Sometimes there are seemingly obvious concepts that are difficult to explain to other dbas (more junior) or just whoever is in charge of certain data architecture.

For instance -- when should a view become a table? (and this is a loaded question).

For me, the answer is more intuition -- but that can get you in trouble when talking to other developers.

For instance if there is giant fact/ transaction table of a 50 million records, fairly large, and you need to modify the "format" of a few fields for ingestion into external software, a view seems ideal because the calculations are quick during retrieval (that is needed anyway) --- and doubling the storage of a behemoth table has a large cost.

On the other side of the coin --- maybe there is a critical reference table. It contains details of 1,000 operational headquarters with dimensional data and calculations --- only 1,000 records though.

The view itself contains complicated joins, queries, calculations that might take 30 minutes to compute/ pull the view. HOWEVER, the underlying data barely changes day to day. Maybe 1% of records are changed overnight, and that's it.

And this view is referenced maybe 20 times throughout the day, causing 20 x 30 minutes of computation time and wait time for analysts. (in my opinion calculating the exact same thing over and over is a waste of hardware)

In this case, of course the view should be a table or materialized view. "But but the storage!" the contrarian might say. But the storage is minimal; maybe 0.01% of the database.

How can you explain these concepts to lay persons?

For some reason there seems to a penny-pinching mentality when it comes to database storage in this organization --- without holding that up against the cost of CPU/ memory (which is often overburdened) not to mention actual wait time (labor/ productivity costs).

Is there an established framework or vocabulary when it comes to decisions such as "table vs. view?" ? What metrics would determine what is ultimately more "cost efficient" ?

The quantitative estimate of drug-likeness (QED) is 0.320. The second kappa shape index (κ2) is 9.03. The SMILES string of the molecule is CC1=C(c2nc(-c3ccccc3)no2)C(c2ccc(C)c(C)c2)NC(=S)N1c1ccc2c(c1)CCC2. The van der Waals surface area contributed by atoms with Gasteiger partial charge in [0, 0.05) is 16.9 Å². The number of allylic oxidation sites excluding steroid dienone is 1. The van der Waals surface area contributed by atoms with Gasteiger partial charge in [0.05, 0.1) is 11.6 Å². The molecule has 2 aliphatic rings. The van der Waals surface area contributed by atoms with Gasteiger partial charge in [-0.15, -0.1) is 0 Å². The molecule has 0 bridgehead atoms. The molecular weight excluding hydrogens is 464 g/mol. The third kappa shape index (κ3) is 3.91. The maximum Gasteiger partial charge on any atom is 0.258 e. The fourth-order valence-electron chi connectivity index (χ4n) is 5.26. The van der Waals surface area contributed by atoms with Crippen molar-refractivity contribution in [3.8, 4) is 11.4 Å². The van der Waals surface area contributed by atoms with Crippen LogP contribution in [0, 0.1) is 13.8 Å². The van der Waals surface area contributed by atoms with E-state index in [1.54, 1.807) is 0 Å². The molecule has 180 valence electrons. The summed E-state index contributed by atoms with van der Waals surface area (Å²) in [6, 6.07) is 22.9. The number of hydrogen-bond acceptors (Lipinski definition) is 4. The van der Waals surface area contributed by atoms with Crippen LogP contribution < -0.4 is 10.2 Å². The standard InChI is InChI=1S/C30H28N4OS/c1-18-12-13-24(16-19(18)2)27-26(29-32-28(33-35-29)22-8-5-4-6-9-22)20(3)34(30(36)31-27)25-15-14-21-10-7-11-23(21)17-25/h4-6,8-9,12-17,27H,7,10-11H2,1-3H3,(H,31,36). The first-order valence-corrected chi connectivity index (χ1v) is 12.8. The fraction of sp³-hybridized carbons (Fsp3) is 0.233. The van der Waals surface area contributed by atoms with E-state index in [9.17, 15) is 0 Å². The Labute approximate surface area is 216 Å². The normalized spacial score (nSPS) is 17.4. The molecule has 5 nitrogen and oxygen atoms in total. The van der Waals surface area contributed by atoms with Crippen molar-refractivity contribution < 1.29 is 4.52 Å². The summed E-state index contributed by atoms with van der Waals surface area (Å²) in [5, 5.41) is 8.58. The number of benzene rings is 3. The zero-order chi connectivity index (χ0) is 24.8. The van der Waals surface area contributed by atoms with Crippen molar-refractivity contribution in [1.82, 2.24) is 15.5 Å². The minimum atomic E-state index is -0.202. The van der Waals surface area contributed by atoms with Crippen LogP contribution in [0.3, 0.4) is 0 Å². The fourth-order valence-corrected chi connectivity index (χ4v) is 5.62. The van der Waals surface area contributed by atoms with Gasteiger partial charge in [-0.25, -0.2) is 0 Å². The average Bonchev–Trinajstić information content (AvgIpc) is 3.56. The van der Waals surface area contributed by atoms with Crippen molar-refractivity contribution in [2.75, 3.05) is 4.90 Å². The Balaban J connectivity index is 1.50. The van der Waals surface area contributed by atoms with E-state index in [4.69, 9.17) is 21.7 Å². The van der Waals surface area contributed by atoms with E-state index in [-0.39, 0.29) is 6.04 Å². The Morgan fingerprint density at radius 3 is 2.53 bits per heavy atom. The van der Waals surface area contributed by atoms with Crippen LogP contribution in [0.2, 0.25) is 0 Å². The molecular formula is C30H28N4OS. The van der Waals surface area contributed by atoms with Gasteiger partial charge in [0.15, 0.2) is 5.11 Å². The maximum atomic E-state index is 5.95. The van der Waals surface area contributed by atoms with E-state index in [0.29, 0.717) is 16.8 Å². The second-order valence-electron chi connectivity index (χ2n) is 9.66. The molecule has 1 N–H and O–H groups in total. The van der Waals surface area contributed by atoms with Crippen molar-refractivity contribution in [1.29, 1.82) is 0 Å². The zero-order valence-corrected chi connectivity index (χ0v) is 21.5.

• Storage is cheap compared to the additional CPU/Memory required to support the inefficient path. That said, additional CPU and Memory can cover up quite a large number of sins. Nov 18, 2022 at 19:27

1 Answer 1


There are two intractable problems here.

  1. The problem of quantifying and comparing costs and benefits. Eg how do you compare the cost of additional storage against the benefit of faster query execution? What about the cost of extra complexity? Even if you could measure them, they all have different units of measure and don't convert to a common currency.

  2. The problem that the costs and benefits are divided among multiple stakeholders. Each stakeholder looks at their costs and their benefits. So why should the DBAs do something to make the users life easier?

So while you can quantify the options, you can't calculate an optimal solution. And that's why typically this comes down to leadership who must decide and enforce a policy regarding how the system should be optimized.

See generally Software Product Management and Stakeholder Analysis.

  • Thanks for the thoughts --- I believe even if difficult, there can be established (I thought there might already be a framework in the field) the rough costs of various decisions. Storage (and backup, and labor associated) -- should have a rough quantifiable cost. But yes such "deep in the weeds" analysis should be done by the DBA/ data architect. --- Leadership is often tech illiterate, unless you mean the IT or DevOps leadership who may or may not have a strong understanding of database architecture. But for databases -- there should be a cost measure, and productivity measure - roughly
    – user45867
    Nov 18, 2022 at 15:22
  • I understand that realistically, it might be too complex or burdensome to try to 'optimize the hell' out of every database decision. However, I guess the idea --- to do a few case studies/ analyses on a few different architectures ... to generate a few generalized rules of thumb. Again, such as "when should something be a table vs. a view" -- apart from intuition, I mean.
    – user45867
    Nov 18, 2022 at 15:23

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